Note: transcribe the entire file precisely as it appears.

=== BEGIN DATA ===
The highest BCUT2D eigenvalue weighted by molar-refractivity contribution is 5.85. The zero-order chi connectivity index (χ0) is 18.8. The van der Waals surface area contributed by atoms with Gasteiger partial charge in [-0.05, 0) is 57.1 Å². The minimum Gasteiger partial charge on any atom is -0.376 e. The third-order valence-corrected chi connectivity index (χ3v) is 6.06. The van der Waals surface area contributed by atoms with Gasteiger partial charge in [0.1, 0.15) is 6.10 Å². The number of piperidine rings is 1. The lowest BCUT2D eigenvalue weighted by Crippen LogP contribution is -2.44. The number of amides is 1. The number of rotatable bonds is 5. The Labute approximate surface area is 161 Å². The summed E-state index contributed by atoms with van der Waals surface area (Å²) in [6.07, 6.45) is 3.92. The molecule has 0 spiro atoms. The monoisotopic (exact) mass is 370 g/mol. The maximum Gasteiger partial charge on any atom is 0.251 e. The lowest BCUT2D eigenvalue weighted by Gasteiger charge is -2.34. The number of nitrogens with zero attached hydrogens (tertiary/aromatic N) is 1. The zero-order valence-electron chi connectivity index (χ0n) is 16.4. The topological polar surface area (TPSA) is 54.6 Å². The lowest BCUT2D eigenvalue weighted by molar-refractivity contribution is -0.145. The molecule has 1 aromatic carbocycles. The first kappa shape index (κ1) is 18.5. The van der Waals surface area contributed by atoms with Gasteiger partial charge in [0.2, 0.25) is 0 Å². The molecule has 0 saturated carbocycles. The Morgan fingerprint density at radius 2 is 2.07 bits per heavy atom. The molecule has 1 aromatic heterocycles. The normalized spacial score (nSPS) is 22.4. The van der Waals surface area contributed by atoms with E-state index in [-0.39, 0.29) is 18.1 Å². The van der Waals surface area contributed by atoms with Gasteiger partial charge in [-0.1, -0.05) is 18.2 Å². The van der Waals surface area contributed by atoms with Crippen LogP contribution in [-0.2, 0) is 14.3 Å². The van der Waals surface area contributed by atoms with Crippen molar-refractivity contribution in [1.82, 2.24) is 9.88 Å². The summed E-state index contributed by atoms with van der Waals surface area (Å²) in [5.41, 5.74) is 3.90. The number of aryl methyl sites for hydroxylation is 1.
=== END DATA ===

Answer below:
The highest BCUT2D eigenvalue weighted by molar-refractivity contribution is 5.85. The zero-order chi connectivity index (χ0) is 18.8. The van der Waals surface area contributed by atoms with Gasteiger partial charge in [-0.05, 0) is 57.1 Å². The minimum Gasteiger partial charge on any atom is -0.376 e. The third-order valence-corrected chi connectivity index (χ3v) is 6.06. The van der Waals surface area contributed by atoms with Gasteiger partial charge in [0.1, 0.15) is 6.10 Å². The number of piperidine rings is 1. The lowest BCUT2D eigenvalue weighted by Crippen LogP contribution is -2.44. The number of amides is 1. The number of rotatable bonds is 5. The Labute approximate surface area is 161 Å². The summed E-state index contributed by atoms with van der Waals surface area (Å²) in [6.07, 6.45) is 3.92. The molecule has 0 spiro atoms. The monoisotopic (exact) mass is 370 g/mol. The maximum Gasteiger partial charge on any atom is 0.251 e. The lowest BCUT2D eigenvalue weighted by Gasteiger charge is -2.34. The number of nitrogens with zero attached hydrogens (tertiary/aromatic N) is 1. The zero-order valence-electron chi connectivity index (χ0n) is 16.4. The topological polar surface area (TPSA) is 54.6 Å². The lowest BCUT2D eigenvalue weighted by molar-refractivity contribution is -0.145. The molecule has 1 aromatic carbocycles. The first kappa shape index (κ1) is 18.5. The van der Waals surface area contributed by atoms with Gasteiger partial charge in [0.2, 0.25) is 0 Å². The molecule has 0 saturated carbocycles. The Morgan fingerprint density at radius 2 is 2.07 bits per heavy atom. The molecule has 1 aromatic heterocycles. The normalized spacial score (nSPS) is 22.4. The van der Waals surface area contributed by atoms with E-state index in [-0.39, 0.29) is 18.1 Å². The van der Waals surface area contributed by atoms with Gasteiger partial charge in [-0.1, -0.05) is 18.2 Å². The van der Waals surface area contributed by atoms with Crippen LogP contribution in [-0.2, 0) is 14.3 Å². The van der Waals surface area contributed by atoms with Crippen molar-refractivity contribution in [1.82, 2.24) is 9.88 Å². The summed E-state index contributed by atoms with van der Waals surface area (Å²) in [5.41, 5.74) is 3.90. The number of aryl methyl sites for hydroxylation is 1.